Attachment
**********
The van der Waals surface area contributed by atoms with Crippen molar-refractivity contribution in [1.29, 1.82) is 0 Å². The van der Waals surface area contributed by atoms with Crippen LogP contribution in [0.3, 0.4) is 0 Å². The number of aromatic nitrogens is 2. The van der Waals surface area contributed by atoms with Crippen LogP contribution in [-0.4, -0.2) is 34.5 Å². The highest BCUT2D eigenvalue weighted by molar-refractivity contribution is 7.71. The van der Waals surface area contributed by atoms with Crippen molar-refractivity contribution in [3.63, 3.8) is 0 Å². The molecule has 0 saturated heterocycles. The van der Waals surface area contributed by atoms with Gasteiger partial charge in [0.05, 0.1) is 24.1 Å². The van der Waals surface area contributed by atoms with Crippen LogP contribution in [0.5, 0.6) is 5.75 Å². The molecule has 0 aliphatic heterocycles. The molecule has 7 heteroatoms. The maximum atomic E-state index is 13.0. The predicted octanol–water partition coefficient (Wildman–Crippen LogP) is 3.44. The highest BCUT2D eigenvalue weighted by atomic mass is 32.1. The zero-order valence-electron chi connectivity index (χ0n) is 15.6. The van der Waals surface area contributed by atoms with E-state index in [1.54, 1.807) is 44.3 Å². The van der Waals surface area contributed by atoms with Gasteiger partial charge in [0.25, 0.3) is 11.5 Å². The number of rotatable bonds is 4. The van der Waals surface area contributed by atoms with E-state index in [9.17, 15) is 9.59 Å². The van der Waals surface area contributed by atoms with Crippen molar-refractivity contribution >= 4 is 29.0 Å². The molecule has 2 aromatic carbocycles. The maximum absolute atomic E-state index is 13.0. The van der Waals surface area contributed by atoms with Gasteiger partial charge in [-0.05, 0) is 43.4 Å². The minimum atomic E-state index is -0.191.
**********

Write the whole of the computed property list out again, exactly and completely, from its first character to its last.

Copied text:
The van der Waals surface area contributed by atoms with Crippen molar-refractivity contribution in [1.29, 1.82) is 0 Å². The van der Waals surface area contributed by atoms with Crippen LogP contribution in [0.3, 0.4) is 0 Å². The number of aromatic nitrogens is 2. The van der Waals surface area contributed by atoms with Crippen LogP contribution in [-0.4, -0.2) is 34.5 Å². The highest BCUT2D eigenvalue weighted by molar-refractivity contribution is 7.71. The van der Waals surface area contributed by atoms with Crippen molar-refractivity contribution in [3.63, 3.8) is 0 Å². The molecule has 0 saturated heterocycles. The van der Waals surface area contributed by atoms with Gasteiger partial charge in [0.05, 0.1) is 24.1 Å². The van der Waals surface area contributed by atoms with Crippen LogP contribution in [0.5, 0.6) is 5.75 Å². The molecule has 0 aliphatic heterocycles. The molecule has 7 heteroatoms. The maximum atomic E-state index is 13.0. The predicted octanol–water partition coefficient (Wildman–Crippen LogP) is 3.44. The highest BCUT2D eigenvalue weighted by atomic mass is 32.1. The zero-order valence-electron chi connectivity index (χ0n) is 15.6. The van der Waals surface area contributed by atoms with E-state index in [1.54, 1.807) is 44.3 Å². The van der Waals surface area contributed by atoms with Gasteiger partial charge in [0.25, 0.3) is 11.5 Å². The number of rotatable bonds is 4. The van der Waals surface area contributed by atoms with E-state index in [9.17, 15) is 9.59 Å². The van der Waals surface area contributed by atoms with Crippen molar-refractivity contribution >= 4 is 29.0 Å². The molecule has 2 aromatic carbocycles. The maximum absolute atomic E-state index is 13.0. The van der Waals surface area contributed by atoms with Gasteiger partial charge in [-0.05, 0) is 43.4 Å². The minimum atomic E-state index is -0.191.